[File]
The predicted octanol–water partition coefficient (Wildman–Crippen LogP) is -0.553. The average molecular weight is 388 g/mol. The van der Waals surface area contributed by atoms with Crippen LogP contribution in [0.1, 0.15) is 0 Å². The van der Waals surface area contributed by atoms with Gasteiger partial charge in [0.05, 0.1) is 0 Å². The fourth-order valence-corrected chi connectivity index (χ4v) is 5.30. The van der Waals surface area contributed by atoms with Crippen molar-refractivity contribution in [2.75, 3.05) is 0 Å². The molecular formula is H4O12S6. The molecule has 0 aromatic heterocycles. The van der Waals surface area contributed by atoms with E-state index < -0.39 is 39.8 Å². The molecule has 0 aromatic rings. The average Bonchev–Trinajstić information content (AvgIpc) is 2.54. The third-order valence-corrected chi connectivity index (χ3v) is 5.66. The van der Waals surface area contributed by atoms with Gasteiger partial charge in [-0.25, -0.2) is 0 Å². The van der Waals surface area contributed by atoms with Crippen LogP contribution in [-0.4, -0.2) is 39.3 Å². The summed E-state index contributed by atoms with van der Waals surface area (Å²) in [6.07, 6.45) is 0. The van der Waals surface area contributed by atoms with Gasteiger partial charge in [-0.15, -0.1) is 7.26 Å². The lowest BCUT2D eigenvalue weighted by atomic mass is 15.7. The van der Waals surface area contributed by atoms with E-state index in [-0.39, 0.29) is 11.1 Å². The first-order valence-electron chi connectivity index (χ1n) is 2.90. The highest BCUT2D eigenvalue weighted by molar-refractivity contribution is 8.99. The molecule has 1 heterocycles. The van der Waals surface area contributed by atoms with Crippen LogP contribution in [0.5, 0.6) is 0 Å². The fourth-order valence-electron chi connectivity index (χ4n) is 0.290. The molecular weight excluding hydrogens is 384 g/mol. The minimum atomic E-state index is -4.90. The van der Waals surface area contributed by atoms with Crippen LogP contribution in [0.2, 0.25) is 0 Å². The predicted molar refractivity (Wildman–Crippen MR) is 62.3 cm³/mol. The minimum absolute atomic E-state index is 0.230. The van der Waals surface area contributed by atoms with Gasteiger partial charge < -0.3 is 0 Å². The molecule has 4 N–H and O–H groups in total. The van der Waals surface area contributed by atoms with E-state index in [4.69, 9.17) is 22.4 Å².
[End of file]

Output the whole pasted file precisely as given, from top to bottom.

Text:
The predicted octanol–water partition coefficient (Wildman–Crippen LogP) is -0.553. The average molecular weight is 388 g/mol. The van der Waals surface area contributed by atoms with Crippen LogP contribution in [0.1, 0.15) is 0 Å². The van der Waals surface area contributed by atoms with Gasteiger partial charge in [0.05, 0.1) is 0 Å². The fourth-order valence-corrected chi connectivity index (χ4v) is 5.30. The van der Waals surface area contributed by atoms with Crippen molar-refractivity contribution in [2.75, 3.05) is 0 Å². The molecular formula is H4O12S6. The molecule has 0 aromatic heterocycles. The van der Waals surface area contributed by atoms with E-state index < -0.39 is 39.8 Å². The molecule has 0 aromatic rings. The average Bonchev–Trinajstić information content (AvgIpc) is 2.54. The third-order valence-corrected chi connectivity index (χ3v) is 5.66. The van der Waals surface area contributed by atoms with Gasteiger partial charge in [-0.25, -0.2) is 0 Å². The van der Waals surface area contributed by atoms with Crippen LogP contribution in [-0.4, -0.2) is 39.3 Å². The summed E-state index contributed by atoms with van der Waals surface area (Å²) in [6.07, 6.45) is 0. The van der Waals surface area contributed by atoms with Gasteiger partial charge in [-0.15, -0.1) is 7.26 Å². The lowest BCUT2D eigenvalue weighted by atomic mass is 15.7. The van der Waals surface area contributed by atoms with E-state index in [-0.39, 0.29) is 11.1 Å². The first-order valence-electron chi connectivity index (χ1n) is 2.90. The highest BCUT2D eigenvalue weighted by molar-refractivity contribution is 8.99. The molecule has 1 heterocycles. The van der Waals surface area contributed by atoms with Crippen LogP contribution in [0.5, 0.6) is 0 Å². The fourth-order valence-electron chi connectivity index (χ4n) is 0.290. The molecular weight excluding hydrogens is 384 g/mol. The minimum atomic E-state index is -4.90. The van der Waals surface area contributed by atoms with Crippen LogP contribution in [0.2, 0.25) is 0 Å². The predicted molar refractivity (Wildman–Crippen MR) is 62.3 cm³/mol. The minimum absolute atomic E-state index is 0.230. The van der Waals surface area contributed by atoms with Gasteiger partial charge < -0.3 is 0 Å². The molecule has 4 N–H and O–H groups in total. The van der Waals surface area contributed by atoms with E-state index in [4.69, 9.17) is 22.4 Å².